Narc That Car ‘Not A Part’ Of Secondary AMBER Alert System; National Center For Missing & Exploited Children Official Says Integrity Of AMBER Alert Name ‘Needs To Be Protected’
Robert Hoever’s comments followed on the heels of a denial by the Justice Department that Narc That Car was affiliated with the AMBER Alert program — despite repeated claims by Narc That Car promoters that participation in Narc That Car benefited AMBER Alert.
Hoever, associate director of special projects in the Missing Children’s Division of the National Center for Missing & Exploited Children (NCMEC), manages the Amber Alert Secondary Distribution Program for NCMEC and the Justice Department, and 120 Amber Alert coordinators throughout the United States.
“Narc that Car is not a part of the AMBER Alert Secondary Distribution Program,” Hoever said.
Given the inarguably high stakes when a child goes missing, Hoever said it was common for people and organizations to try to get involved and help — “[s]ome by pulling AMBER Alerts off the internet and posting them in various places.”
But he cautioned that brand dilution and public desensitization can occur when AMBER Alert’s famous name is commercialized.
“As you might imagine there can be accuracy issues as well as timeliness concerns,” Hoever said. “The integrity of the AMBER Alert program needs to be protected so that we do not over saturate the public, but rather send messages to targeted areas defined by the investigating agency. We do not want to desensitize the public by sending alerts that are commercialized, that do not apply to the recipients, are not completely accurate, or are not timely.”
Promoters routinely reference AMBER Alert in sales pitches for the Narc That Car multilevel-marketing program, which charges participants a $100 fee up front and a website fee of $24.95 a month to become “independent consultants.”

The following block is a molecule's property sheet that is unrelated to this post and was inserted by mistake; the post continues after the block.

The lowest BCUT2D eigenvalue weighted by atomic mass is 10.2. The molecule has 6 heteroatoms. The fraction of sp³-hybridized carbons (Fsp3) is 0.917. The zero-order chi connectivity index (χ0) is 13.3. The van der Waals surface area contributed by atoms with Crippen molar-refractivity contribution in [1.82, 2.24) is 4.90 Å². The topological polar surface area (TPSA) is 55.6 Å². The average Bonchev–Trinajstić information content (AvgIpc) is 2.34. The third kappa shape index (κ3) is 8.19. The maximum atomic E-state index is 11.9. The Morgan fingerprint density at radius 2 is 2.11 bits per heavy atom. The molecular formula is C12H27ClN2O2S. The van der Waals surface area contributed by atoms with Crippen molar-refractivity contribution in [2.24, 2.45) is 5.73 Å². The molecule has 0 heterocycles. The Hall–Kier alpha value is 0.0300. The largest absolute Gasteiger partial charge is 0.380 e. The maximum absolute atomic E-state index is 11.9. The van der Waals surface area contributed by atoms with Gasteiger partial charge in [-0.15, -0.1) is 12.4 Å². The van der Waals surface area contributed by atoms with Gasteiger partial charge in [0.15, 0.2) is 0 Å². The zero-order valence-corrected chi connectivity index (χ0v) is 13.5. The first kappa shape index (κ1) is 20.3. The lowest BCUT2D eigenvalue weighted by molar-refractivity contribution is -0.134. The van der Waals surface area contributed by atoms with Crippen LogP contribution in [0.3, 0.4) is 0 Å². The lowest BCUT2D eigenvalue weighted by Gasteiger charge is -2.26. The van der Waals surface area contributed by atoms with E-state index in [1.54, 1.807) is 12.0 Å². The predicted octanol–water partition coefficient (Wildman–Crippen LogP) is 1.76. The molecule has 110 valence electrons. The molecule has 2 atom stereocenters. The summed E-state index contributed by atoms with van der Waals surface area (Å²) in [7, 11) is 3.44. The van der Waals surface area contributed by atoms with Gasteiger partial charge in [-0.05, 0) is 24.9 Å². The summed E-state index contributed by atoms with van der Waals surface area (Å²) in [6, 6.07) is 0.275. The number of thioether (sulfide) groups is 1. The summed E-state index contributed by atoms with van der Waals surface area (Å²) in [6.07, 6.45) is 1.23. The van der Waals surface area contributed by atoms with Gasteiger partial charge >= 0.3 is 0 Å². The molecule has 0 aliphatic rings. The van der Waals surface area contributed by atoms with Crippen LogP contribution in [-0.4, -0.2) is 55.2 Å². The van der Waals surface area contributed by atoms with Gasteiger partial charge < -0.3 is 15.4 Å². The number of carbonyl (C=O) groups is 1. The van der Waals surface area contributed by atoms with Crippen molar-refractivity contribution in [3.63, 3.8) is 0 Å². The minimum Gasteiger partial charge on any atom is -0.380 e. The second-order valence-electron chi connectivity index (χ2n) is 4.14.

Narc That Car’s consultants are instructed to write down the license-plate numbers of 10 automobiles and enter the information into a database Narc That Car maintains. Participants get paid for entering information in the database, and are paid additional commissions if they recruit others into the program and minimum thresholds are met.
Clients such as major automobile manufacturers, banks, automobile-repossession companies and others are interested in purchasing information from the database for $99, according to Narc That Car.
Promoters routinely drop the names of AMBER Alert and make references to “law enforcement” in ads for the Narc That Car program, but the company does not publish a list of clients.
Google search results include references such as this: (Italics/bold added.)
“This program is supported by all the major vehicle manufactures, FBI, law enforcement and financial institutions to help locate and in some cases reclaim vehicles. Just having an address does not work, people ‘hide’ their vehicles and we provide a pattern of these vehicles movements. We recently allowed the Amber Alert program access to help in their cause when there is a need to track down a vehicle quickly that might be in the National data base.”
(URL for above still current as of Feb. 4, 2010.)
Here is another claim (italics/bold added):
“This is an excellent business opportunity, very very simple, and very lucrative. It is a new business that gathers license plate numbers for various companies.
*Major Auto Manufactures
*Private Lien Holders
*In House Auto Dealers
*Commercial Vehicle Companies
*Law Enforcement & Government Agencies
(URL for above still current as of Feb. 4, 2010)
Meanwhile, a Google search result includes this claim (italics/bold added):
“I got my first check from Narc That Car. This is fun and easy, and Iâ€™m helping Amber Alerts!â€
UPDATE 2:39 P.M. The screen shot below is a miniaturized version of a logo that appeared today on a site called “FindThatCar.org.” The logo included an appeal to “Help us,” as though it were collecting money for a charity.